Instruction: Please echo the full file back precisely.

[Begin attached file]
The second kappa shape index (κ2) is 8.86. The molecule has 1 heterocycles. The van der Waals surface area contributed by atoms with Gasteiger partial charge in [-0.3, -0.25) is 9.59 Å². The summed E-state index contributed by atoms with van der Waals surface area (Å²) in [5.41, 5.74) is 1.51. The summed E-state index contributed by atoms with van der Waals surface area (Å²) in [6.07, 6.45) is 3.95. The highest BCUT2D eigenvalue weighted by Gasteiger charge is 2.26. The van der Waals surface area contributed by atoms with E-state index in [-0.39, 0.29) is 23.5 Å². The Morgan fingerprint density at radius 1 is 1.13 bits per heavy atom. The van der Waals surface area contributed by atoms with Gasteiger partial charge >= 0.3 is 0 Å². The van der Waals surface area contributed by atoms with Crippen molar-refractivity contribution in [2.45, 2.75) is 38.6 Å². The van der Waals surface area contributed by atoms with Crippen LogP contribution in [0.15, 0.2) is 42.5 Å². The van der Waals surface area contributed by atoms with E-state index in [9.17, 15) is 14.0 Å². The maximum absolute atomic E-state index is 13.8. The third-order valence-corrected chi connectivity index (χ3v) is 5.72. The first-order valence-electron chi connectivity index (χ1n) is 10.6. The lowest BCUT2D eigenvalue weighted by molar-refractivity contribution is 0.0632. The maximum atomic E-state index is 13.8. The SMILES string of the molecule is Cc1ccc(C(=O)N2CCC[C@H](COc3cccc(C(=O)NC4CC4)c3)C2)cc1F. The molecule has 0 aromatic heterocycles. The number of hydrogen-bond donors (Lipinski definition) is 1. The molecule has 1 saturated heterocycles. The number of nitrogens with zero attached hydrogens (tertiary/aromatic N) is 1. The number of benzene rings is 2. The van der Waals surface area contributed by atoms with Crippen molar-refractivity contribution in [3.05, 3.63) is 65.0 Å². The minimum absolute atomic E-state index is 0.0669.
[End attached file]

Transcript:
The second kappa shape index (κ2) is 8.86. The molecule has 1 heterocycles. The van der Waals surface area contributed by atoms with Gasteiger partial charge in [-0.3, -0.25) is 9.59 Å². The summed E-state index contributed by atoms with van der Waals surface area (Å²) in [5.41, 5.74) is 1.51. The summed E-state index contributed by atoms with van der Waals surface area (Å²) in [6.07, 6.45) is 3.95. The highest BCUT2D eigenvalue weighted by Gasteiger charge is 2.26. The van der Waals surface area contributed by atoms with E-state index in [-0.39, 0.29) is 23.5 Å². The Morgan fingerprint density at radius 1 is 1.13 bits per heavy atom. The van der Waals surface area contributed by atoms with Gasteiger partial charge >= 0.3 is 0 Å². The van der Waals surface area contributed by atoms with Crippen molar-refractivity contribution in [2.45, 2.75) is 38.6 Å². The van der Waals surface area contributed by atoms with Crippen LogP contribution in [0.15, 0.2) is 42.5 Å². The van der Waals surface area contributed by atoms with E-state index in [9.17, 15) is 14.0 Å². The maximum absolute atomic E-state index is 13.8. The third-order valence-corrected chi connectivity index (χ3v) is 5.72. The first-order valence-electron chi connectivity index (χ1n) is 10.6. The lowest BCUT2D eigenvalue weighted by molar-refractivity contribution is 0.0632. The maximum atomic E-state index is 13.8. The SMILES string of the molecule is Cc1ccc(C(=O)N2CCC[C@H](COc3cccc(C(=O)NC4CC4)c3)C2)cc1F. The molecule has 0 aromatic heterocycles. The number of hydrogen-bond donors (Lipinski definition) is 1. The molecule has 1 saturated heterocycles. The number of nitrogens with zero attached hydrogens (tertiary/aromatic N) is 1. The number of benzene rings is 2. The van der Waals surface area contributed by atoms with Crippen molar-refractivity contribution in [3.05, 3.63) is 65.0 Å². The minimum absolute atomic E-state index is 0.0669.